Uganda's troops who killed civilians arrested in Somalia - Museveni

President Yoweri Museveni. PHOTO/COURTESY

KAMPALA, Uganda - A contingent of Uganda People's Defense Forces [UPDF] accused of killing civilians in Somalia have been arrested, President Yoweri Museveni has confirmed, in an interesting twist of events that could help the families get justice.

A fortnight ago, seven people including two truck drivers were detonated by AMISOM troops, who are said to have turned into revenge mission, shortly after being ambushed by Al-Shabaab militants. It's not clear why the troops turned against civilians.

Despite corroborating reports that the victims were innocent civilians, the AMISOM team had initially maintained that those who died were suspected Al-Shabaab members. Authorities in Lower Shabelle disputed the response from AMISOM.

In footage obtained by the Garowe Online, President Yoweri Museveni, who served as a soldier before taking over in 1986, is heard confessing that indeed, the troops killed innocent civilians. An agitated Museveni goes on to confirm that those involved have since been arrested.

"Recently we had a case of killings in Somalia. A group of our soldiers went and killed some people because they had been ambushed. Yes, that's war. If you're ambushed, you should know that you can be ambushed in war," Museveni said.

"You only kill people when you're fighting. But to go after that and kill people that you're annoyed, is just bankrupt. Those fellows have been arrested. And they are now going to be charged," he added without giving the exact number of those arrested.

On Saturday, AMISOM seemed to have changed tune, confirming that indeed, the seven people killed in Lower Shabelle were not members of the Al-Shabaab, an Al-Qaida linked group that has been causing havoc in Somalia.

AMISOM said it investigating reports that its troops were responsible for the death of the seven. The team is currently meeting the local community as it seeks to understand what exactly transpired during the incident.

"The leadership has since the incident met with the elders, community members, and government officials and made it clear that they will not condone criminal activities against civilians by its soldiers. They also assured them of their commitment to identifying and punishing those who breach the rules of engagement," read the statement.

"To investigate this serious incident and recommend follow-on actions, AMISOM has constituted a seven-member Board of Inquiry (BOI), which has immediately commenced its work. This legal inquiry is led by a senior officer and two other members from the African Union Commission in Addis Ababa."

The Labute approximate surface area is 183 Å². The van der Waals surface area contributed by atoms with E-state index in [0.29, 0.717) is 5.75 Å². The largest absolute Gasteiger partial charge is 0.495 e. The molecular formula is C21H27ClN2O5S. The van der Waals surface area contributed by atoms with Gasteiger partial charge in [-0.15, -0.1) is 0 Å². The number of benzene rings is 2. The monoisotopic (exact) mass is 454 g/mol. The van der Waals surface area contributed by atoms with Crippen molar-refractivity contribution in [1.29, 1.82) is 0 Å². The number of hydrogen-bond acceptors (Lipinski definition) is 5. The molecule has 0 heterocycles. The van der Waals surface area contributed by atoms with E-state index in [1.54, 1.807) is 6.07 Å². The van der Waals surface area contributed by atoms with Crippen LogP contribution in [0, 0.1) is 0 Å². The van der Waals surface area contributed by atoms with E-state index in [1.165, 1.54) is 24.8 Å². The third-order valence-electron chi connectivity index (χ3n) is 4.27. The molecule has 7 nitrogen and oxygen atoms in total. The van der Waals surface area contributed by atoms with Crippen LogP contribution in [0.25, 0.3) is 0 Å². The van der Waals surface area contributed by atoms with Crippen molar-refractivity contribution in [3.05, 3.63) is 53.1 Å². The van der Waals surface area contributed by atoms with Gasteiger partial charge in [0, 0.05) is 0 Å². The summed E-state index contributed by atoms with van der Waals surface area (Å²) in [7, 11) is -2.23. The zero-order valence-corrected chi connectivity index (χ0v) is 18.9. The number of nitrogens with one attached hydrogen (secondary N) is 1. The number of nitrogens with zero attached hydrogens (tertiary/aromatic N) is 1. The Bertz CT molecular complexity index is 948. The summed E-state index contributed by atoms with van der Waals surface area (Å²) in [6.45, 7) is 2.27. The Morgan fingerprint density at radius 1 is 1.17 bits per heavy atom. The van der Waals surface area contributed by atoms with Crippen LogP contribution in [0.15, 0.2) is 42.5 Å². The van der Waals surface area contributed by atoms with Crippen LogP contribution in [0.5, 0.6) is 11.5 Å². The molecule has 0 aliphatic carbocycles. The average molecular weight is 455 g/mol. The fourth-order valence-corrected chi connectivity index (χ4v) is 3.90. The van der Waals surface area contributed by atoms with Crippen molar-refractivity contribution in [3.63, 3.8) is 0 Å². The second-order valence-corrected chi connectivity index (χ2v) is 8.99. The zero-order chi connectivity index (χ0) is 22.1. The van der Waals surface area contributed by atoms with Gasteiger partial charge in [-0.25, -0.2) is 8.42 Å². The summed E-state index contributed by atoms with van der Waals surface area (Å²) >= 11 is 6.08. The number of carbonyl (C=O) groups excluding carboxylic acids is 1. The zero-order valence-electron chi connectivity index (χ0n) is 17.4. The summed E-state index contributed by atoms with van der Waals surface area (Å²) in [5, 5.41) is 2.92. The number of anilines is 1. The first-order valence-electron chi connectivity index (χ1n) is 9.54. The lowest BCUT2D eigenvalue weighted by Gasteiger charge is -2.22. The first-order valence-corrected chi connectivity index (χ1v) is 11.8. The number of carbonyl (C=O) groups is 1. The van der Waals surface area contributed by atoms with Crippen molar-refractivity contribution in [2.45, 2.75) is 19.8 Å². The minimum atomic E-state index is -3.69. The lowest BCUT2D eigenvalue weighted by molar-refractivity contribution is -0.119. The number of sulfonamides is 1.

Others in the team include a senior official from the Federal Government of Somalia, and a senior officer each from AMISOM Military, Police, and Mission Headquarters.

"The Mission is working directly with the FGS and the affected families and has given its commitment to a swift and transparent investigation, which should be concluded by September 6, 2021," AMISOM noted.

In addition, the Government of Uganda has assured the Mission leadership that in the spirit of transparency, if the Board establishes that its officers have a case to answer, a Court Marshall will be constituted and held in Somalia to try those implicated, the team noted.

"AMISOM is taking a legal approach to these serious allegations in line with international best practice and is committed to conducting a thorough investigation as quickly as possible, hold accountable anyone responsible and abide by all the findings and recommendations of the Inquiry," added the statement.

AMISOM remains steadfastly committed to peace and security and the protection of the local population. The Mission leadership is deeply committed to carrying out its mandated tasks in Somalia in strict compliance with its obligations under the applicable International Humanitarian Law (IHL), Human Rights Law, and its Rules of Engagement, it further noted.

Uganda has close to 4,500 soldiers serving in AMISOM particularly in Lower Shabelle. The team has largely been helpful in neutralizing Al-Shabaab militants, who have been creating havoc in the country since 2007 when they first struct.


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